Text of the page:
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Chavez v. Dole Food Co., Inc.

United States District Court, D. Delaware

July 16, 2019

TOBIAS BERMUDEZ CHAVEZ, et al, Plaintiffs,
v.
DOLE FOOD COMPANY, INC., et al, Defendants.

          REPORT AND RECOMMENDATION

          Sherry R. Fallon, Judge

         I. Introduction

         Presently before the court in this alleged mass toxic tort action is a motion for dismissal from the Ecuadorian portion of the action and for protection from party discovery filed by defendants Chiquita Brands International, Inc. ("Chiquita International"), Chiquita Brands, LLC ("Chiquita Brands"), and Chiquita Fresh North America, LLC ("Chiquita Fresh") (collectively, "Chiquita"). (D.I. 185) Chiquita brought this motion pursuant to the procedure incorporated in Paragraph 2(a) of the court's July 26, 2018, scheduling order. (D.I. 176) The action involves alleged exposure to toxic pesticides used on banana plantations in Ecuador, Panama, and Costa Rica. For purposes of case management, the scheduling order provides for three stages based on the location of the plantations with the Ecuadorian portion proceeding first. (D.I. 176 at ¶ 1) For the following reasons, I recommend DENYING defendants' motion without prejudice.[1]

         II. Background

         a. Facts

         Plaintiffs are foreign nationals from Ecuador, Panama, and Costa Rica. (D.I. 1 at ¶ 3) Plaintiffs claim that, as workers on banana-growing plantations in Ecuador, Panama, and Costa Rica between the 1960s and the 1980s, they used the pesticide dibromochloropropane ("DBCP") in the soil and over the fields. (Id. at ¶ 5) See also Chavez v. Dole Food Company, Inc., 836 F.3d 205, 211 (3d Cir. 2016). Workers allegedly wore no gloves, protective covering, or respiratory equipment to prevent absorption or inhalation of DBCP. (D.I. 1 at ¶ 5) Plaintiffs claim that none of the defendants informed them of the dangers of DBCP or provided them protective equipment. (Id.) Plaintiffs allege that, as a result, they now suffer from sterility, cancer, miscarriages, compromised renal systems, compromised respiration systems, chronic skin disorders, testicular atrophy, impotence, headaches, and chronic stomach ailments. (Id. at ¶¶ 8-10)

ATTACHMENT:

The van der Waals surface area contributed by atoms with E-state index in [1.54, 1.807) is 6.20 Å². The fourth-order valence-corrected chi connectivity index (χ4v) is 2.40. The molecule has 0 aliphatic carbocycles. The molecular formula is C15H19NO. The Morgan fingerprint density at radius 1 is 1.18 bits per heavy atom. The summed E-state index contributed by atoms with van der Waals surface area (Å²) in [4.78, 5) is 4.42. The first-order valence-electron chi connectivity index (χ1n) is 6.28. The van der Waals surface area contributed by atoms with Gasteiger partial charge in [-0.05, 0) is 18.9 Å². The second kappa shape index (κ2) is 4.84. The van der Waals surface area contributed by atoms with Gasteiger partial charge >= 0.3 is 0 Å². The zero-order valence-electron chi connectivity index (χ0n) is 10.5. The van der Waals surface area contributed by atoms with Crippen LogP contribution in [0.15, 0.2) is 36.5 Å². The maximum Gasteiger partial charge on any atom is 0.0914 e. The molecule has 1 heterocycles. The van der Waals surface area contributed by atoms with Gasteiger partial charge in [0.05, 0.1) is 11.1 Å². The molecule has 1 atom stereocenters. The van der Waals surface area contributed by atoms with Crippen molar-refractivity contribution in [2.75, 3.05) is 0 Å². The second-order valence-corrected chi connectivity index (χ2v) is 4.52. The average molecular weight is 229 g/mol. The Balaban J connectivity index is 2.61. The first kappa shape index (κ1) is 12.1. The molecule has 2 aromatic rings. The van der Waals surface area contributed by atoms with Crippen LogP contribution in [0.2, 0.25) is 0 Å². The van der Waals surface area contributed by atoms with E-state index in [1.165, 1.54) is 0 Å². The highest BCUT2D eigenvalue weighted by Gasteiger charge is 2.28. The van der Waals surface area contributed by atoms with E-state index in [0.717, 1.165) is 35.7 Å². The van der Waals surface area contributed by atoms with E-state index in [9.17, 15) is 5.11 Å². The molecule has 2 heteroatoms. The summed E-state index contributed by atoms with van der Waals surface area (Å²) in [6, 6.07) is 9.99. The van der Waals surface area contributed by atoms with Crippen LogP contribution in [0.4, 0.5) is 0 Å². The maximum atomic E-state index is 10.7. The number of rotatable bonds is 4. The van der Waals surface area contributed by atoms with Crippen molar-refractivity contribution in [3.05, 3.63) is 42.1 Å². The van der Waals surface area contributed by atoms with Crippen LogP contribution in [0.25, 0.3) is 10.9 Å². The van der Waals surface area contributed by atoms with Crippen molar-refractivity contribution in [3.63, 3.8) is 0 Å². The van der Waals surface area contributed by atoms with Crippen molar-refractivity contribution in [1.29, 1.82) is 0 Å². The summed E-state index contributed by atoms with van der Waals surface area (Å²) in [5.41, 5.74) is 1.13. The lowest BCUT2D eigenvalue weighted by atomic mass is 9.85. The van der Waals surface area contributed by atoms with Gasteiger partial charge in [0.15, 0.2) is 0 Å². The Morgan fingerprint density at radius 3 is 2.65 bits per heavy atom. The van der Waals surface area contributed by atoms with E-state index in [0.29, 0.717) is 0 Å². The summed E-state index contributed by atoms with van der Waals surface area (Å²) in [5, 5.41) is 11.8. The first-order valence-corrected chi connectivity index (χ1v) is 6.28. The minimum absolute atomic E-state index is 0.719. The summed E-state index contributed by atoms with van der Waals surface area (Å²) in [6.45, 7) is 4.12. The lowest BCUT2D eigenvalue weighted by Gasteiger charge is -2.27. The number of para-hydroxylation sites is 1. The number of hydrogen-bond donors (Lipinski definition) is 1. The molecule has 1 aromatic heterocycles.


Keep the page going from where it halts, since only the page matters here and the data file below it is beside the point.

b. Procedural History

          On June 1, 2012, plaintiffs originally filed this mass tort action against multiple defendants in the District Court of Delaware.[2] (D.I. 1) Defendants Dole Food Company, Inc., Dole Fresh Fruit Company, Standard Fruit Company, and Standard Fruit and Steamship Company (collectively, "Dole") filed a motion to dismiss on June 21, 2012, which the court granted on August 21, 2012. (D.I. 3; D.I. 22; D.I. 23) Defendant Occidental Chemical Corporation ("Occidental") filed a motion to dismiss on August 22, 2012, which was granted on March 29, 2013. (D.I. 24; D.I. 71) On October 24, 2012, plaintiffs filed a motion to stay the case. (D.I. 36)

         On October 26, 2012, Chiquita International filed a motion to dismiss pursuant to Fed.R.Civ.P. 12(b)(2). (D.I. 37) On the same day, Chiquita filed two motions: (1) a motion for a more definite statement, or in the alternative, to dismiss pursuant to Fed.R.Civ.P. 12(b)(6) and (2) a motion to dismiss based on res judicata and the statute of limitations.[3] (D.I. 39; D.I. 41) On May 30, 2013, Judge Andrews granted Chiquita International's motion to dismiss for lack of personal jurisdiction and dismissed Chiquita's other motions as moot with respect to Chiquita International. (D.I. 72) Judge Andrews also denied plaintiffs' motion to stay the case. (Id.) On July 8, 2013, Chiquita Brands and Chiquita Fresh filed a motion to dismiss pursuant to the first-filed rule and Fed.R.Civ.P. 12(b)(6) based on res judicata and the statute of limitations. (D.I. 76) On September 19, 2013, Judge Andrews granted Chiquita Brands and Chiquita Fresh's motion to dismiss, thereby closing the case. (D.I. 81; D.I. 82) On October 16, 2013, plaintiffs appealed the decisions granting defendants' motions to dismiss and denying plaintiffs' motion to stay. (D.I. 83; D.I. 84)